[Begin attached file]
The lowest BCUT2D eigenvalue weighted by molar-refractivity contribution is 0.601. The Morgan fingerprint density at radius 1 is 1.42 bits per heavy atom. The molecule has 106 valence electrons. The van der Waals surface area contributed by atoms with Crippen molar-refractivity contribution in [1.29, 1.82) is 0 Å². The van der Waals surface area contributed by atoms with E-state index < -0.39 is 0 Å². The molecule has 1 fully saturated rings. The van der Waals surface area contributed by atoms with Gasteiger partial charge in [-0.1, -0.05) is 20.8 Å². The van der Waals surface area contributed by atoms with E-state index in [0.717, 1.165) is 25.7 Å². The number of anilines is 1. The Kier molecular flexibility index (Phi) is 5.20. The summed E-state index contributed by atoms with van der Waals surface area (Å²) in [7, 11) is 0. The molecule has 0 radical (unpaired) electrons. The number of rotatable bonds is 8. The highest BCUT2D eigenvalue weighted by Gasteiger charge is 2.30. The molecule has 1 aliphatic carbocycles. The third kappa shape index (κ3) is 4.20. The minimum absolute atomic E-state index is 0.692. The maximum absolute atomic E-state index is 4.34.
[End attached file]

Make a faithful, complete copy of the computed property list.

The lowest BCUT2D eigenvalue weighted by molar-refractivity contribution is 0.601. The Morgan fingerprint density at radius 1 is 1.42 bits per heavy atom. The molecule has 106 valence electrons. The van der Waals surface area contributed by atoms with Crippen molar-refractivity contribution in [1.29, 1.82) is 0 Å². The van der Waals surface area contributed by atoms with E-state index < -0.39 is 0 Å². The molecule has 1 fully saturated rings. The van der Waals surface area contributed by atoms with Gasteiger partial charge in [-0.1, -0.05) is 20.8 Å². The van der Waals surface area contributed by atoms with E-state index in [0.717, 1.165) is 25.7 Å². The number of anilines is 1. The Kier molecular flexibility index (Phi) is 5.20. The summed E-state index contributed by atoms with van der Waals surface area (Å²) in [7, 11) is 0. The molecule has 0 radical (unpaired) electrons. The number of rotatable bonds is 8. The highest BCUT2D eigenvalue weighted by Gasteiger charge is 2.30. The molecule has 1 aliphatic carbocycles. The third kappa shape index (κ3) is 4.20. The minimum absolute atomic E-state index is 0.692. The maximum absolute atomic E-state index is 4.34.